NO one knows why we reproduce by having sex. All the arguments in favour of sex are countered by stronger arguments in favour of self-cloning: asexual reproduction, where an organism produces a copy of itself, is a much more efficient way to pass your genes down to the next generation. The puzzle is, why hasn’t asexual reproduction taken over? Asexual reproduction does exist in patches of the natural world, but sex is everywhere.
To Charles Darwin, the reason for the prevalence of sexual reproduction was “hidden in darkness”. More than a century later, in 1976, Maynard Smith said the problem with sex was so intransigent it made him feel "some essential feature of the system is being overlooked." Three decades later, the problem is still here.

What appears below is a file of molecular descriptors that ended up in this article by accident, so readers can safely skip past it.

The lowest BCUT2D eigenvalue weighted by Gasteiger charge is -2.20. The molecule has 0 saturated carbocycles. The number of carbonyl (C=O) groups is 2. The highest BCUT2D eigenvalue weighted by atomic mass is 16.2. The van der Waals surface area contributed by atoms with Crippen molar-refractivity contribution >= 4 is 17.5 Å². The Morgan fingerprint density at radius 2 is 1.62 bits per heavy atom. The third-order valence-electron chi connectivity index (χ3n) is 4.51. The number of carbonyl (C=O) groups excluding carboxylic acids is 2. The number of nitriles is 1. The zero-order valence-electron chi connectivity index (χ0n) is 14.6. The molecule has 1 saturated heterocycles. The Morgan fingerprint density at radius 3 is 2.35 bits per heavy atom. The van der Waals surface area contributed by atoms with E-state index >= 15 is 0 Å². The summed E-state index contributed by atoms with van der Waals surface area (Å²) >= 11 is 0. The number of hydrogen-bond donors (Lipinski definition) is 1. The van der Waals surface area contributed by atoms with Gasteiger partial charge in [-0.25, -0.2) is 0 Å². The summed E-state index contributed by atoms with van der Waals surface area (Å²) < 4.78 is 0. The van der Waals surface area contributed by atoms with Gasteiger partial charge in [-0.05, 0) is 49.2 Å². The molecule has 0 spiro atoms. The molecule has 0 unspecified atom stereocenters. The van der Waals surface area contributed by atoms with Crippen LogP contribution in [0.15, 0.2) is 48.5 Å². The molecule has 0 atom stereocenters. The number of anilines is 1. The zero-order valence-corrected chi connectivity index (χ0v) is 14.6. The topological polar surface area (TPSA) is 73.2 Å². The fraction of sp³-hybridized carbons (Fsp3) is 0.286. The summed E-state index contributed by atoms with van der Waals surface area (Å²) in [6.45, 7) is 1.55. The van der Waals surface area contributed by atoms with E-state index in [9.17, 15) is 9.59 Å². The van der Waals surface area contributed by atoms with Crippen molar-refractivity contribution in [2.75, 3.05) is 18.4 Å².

The intriguing thing is, if you look at sex in terms of how it evolved its relationship with death, some interesting things begin to emerge. Could it be that sex is not the prime driver biology has taught us to believe?